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You Can't Judge These Books by Their Covers

Many school texts distort history, slamming the U.S. and glorifying despotic regimes.

May 12, 2003|Diane Ravitch

Fifteen years ago, I helped write the guidelines for teaching history in California public schools. Those guidelines -- drafted by a committee of teachers and historians and approved by the state Board of Education -- won national praise for their insistence that students should learn the importance of democratic institutions, human rights and the rule of law.

Last year, while doing research for a book, I read two dozen leading textbooks in world and American history, including many of those used in California's schools, and I was surprised to find that the spread of democratic ideas is no longer a central theme.

Instead, the textbooks reflect the relativistic views that permeated higher education during the last decade: All cultures are equal; none is better than any other; we are not to judge other cultures' ways of life.

Most alarming was discovering that many of the books contain dangerous half-truths and distortions. They do not speak honestly about some of the world's most tyrannical regimes. Over and over, they depict the brutality and avariciousness of Europeans and white males in the United States, while presenting glorified portraits of other nations and cultures.

The textbooks go out of their way to sanitize the very practices in non-Western cultures that they rightly condemn in our society. For instance, every textbook acknowledges that the enslavement of Africans by the West was a great crime. However, when describing slavery in the Middle East or Africa, many claim that it was a path to upward career mobility or a chance to join a new family. Slavery is wrong in any time and place and should be recognized as such.

Today's history textbooks assert that women enjoyed exalted status in the past, particularly in non-Western societies. Women in ancient Egypt were said to be the equal of men. Women in ancient China and ancient Africa were powerful. In Native American societies, women controlled governing councils. Students are left to wonder whether the U.S. is the only place where women had to fight to win equal rights.

The textbooks are willing to criticize dictators whose regimes have fallen, but they tiptoe gently around the regimes that are still in power. Hitler and Stalin are properly shown as despots, but Mao Tse-tung and Ayatollah Ruhollah Khomeini are not. Their regimes survive, so the textbook writers stretch to find the positive side of their rule or ignore their terrible misdeeds.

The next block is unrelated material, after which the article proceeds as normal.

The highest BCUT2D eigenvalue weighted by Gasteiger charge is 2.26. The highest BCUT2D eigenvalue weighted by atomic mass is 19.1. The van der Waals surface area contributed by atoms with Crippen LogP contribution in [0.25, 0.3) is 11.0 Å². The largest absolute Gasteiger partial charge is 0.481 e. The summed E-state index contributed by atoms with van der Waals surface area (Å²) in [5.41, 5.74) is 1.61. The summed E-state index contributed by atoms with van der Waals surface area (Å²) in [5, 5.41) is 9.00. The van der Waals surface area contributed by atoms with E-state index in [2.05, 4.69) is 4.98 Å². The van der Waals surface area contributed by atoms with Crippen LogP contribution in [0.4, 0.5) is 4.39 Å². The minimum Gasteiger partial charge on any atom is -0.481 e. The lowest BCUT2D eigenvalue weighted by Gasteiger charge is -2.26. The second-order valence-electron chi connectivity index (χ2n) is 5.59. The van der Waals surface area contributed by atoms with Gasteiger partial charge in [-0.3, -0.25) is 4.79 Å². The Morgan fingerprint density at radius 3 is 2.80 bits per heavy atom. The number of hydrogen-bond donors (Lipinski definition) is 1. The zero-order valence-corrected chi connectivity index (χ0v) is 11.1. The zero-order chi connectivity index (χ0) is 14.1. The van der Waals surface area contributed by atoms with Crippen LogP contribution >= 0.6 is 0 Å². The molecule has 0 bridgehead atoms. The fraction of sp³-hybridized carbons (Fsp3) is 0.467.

Most texts -- including the Houghton Mifflin books used in California -- portray Mao as a heroic leader who modernized China. He redistributed lands to the peasants, built schools, bridges and roads. He reduced taxes and controlled corruption. He pledged gender equality. Missing from the textbooks is any critical examination of Mao's brutal dictatorship, of class warfare, of the cult of personality, of prison camps filled with political enemies. They acknowledge that he caused the deaths of millions of Chinese people but seem to suggest that the deaths were the result of mistaken policies.

The textbook descriptions of Iran follow a similar pattern. Students learn that the shah of Iran was cruel and oppressive. They read that the Iranian people revolted against him and elected an Islamic government to replace him. Glencoe's "World History" does not mention that the reign of the ayatollahs has been as brutal as that of the shah and has denied basic human rights, especially to women. Houghton Mifflin's text "To See a World" shows a photograph of three women in burkas and this caption: "Iranian women are experiencing greater opportunities in many careers. This woman is a television director."

The textbooks I reviewed barely mention the horrors of the recent past, like the genocide in Rwanda a decade ago. If mentioned at all, the genocide is blandly attributed in a couple of sentences to "ethnic conflict," with no reference to the failure of the United Nations (or the U.S.) to intervene to save the lives of nearly 1 million Rwandans.

The histories' treatment of religion is scandalous. The origin stories of each religion are recounted as if they were documented history rather than religious myths. Many publishers have multicultural advisory boards to ensure that the textbooks contain only positive facts about religious or ethnic groups.

The missing ingredient in today's history textbooks is an emphasis on democratic ideas. What our children should learn from the study of history is the importance of institutions that sustain the principles of human rights, the rule of law and political pluralism. The current crop of history textbooks denies our children the political intelligence and critical analysis needed to understand the world they live in.

Diane Ravitch, a historian of education at New York University, is the author of "The Language Police: How Pressure Groups Restrict What Students Learn" (Knopf, 2003).

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